“Conscious” vs. “Conscience”: How To Be Aware Of Their Differences

light green text on dark green background: conscious vs. conscience

Conscience vs. conscious is a classic question of vocabulary, spelling, and pronunciation. If you’re anything like us, you have to think very hard each time you spell or say each word—and double check if you’re using the right one.

Luckily, we can provide some tricks and examples that will not only help you remember how to say and spell each word, but also help you to keep them straight from now on. Stick around to the end and quiz yourself to see if you’re really conscious of the difference!

Quick summary

Conscience [ kon-shuhns ] is a noun that refers to a person’s inner sense of right and wrong. Conscious [ kon-shuhs ] is an adjective meaning aware or, more literally, awake—as in the opposite of unconscious. Like many other adjectives, conscious ends in -ous. In contrast, conscience has the noun ending -ence—to remember its spelling, picture it as a combination of con- and science.

Is it conscious or conscience?

To determine the right choice in terms of conscious vs. conscience, first think about what each word means.

Conscience [ kon-shuhns ] is a noun that refers to a person’s inner sense of right and wrong—the feeling you get that tells you whether or not you’re doing the right thing.

Conscious [ kon-shuhs ] is an adjective whose most literal sense means awake or having full mental faculties (i.e. not unconscious), as in You will be fully conscious during the operation. It is also often used to mean fully aware of or sensitive to something, as in I’m conscious of my shortcomings or Be conscious of your surroundings. Sometimes, it means intentional, as in It was a conscious choice. It has other shades of meaning, but they all involve intention or awareness.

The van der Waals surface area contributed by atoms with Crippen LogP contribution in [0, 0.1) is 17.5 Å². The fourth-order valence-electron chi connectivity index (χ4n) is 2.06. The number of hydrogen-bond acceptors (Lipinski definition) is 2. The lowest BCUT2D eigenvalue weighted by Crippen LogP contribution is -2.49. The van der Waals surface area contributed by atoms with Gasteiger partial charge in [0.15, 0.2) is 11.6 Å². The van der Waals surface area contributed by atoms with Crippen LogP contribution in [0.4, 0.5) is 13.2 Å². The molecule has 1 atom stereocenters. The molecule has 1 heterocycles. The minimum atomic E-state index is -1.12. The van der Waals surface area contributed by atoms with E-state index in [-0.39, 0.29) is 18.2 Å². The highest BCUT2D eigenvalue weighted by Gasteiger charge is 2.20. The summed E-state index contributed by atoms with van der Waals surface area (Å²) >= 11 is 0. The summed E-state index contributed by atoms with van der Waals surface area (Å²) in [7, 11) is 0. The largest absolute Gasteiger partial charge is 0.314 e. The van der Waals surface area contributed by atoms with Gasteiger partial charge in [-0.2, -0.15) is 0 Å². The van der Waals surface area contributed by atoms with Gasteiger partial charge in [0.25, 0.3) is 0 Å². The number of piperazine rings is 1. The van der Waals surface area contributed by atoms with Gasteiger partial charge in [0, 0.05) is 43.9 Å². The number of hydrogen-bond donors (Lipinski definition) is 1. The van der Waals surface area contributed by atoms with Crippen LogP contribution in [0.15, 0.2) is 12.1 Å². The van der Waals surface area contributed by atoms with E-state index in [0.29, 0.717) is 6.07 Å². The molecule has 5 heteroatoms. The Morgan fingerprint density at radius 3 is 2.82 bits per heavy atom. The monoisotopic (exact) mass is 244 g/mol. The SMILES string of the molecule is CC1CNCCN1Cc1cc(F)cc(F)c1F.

The noun form is consciousness. The word subconscious can be a noun referring to a person’s underlying mental state—all the mental activities they’re not fully aware of. It can also be an adjective used to describe things related to a person’s subconscious, as in subconscious desires.

Because subconscious can be a noun and it involves a mental state, be careful not to confuse it with conscience.

How do you spell conscience and conscious?

The ending -ence is a good reminder that conscience is a noun. The ence ending is used in nouns like sentence, difference, and, importantly, science. To remember the spelling of conscience, picture it as a combination of con- and science (it can even help to pronounce it that way in your head to get the spelling right). The con- prefix comes from a word meaning “with,” so remember: conscience should always be spelled with science

Conscious starts out the same as conscience, but, like many of its fellow adjectives, it ends with the popular adjective ending -ous.

Examples of conscience and conscious used in a sentence

Take a look at these example sentences with conscience and conscious to get a better idea of how the words are used and how they’re different.

  • None of the bad things he does seem to bother him—it’s like he has no conscience at all.
  • I feel like I have to serve as the company’s conscience sometimes.
  • She bumped her head really hard, but luckily she managed to stay conscious.
  • She was not conscious of the reputation that followed her, nor was she aware of the traits that contributed to it.
  • It was a conscious decision—it was made with full knowledge of the consequences.
  • I’m especially conscious of my conscience when it’s telling me I’m wrong.

Take the quiz: do you know when to use conscience and conscious?

After reviewing these words, you can’t in good conscience skip our short quiz on when to use these two words! Stay alert and you’ll pass it easily.

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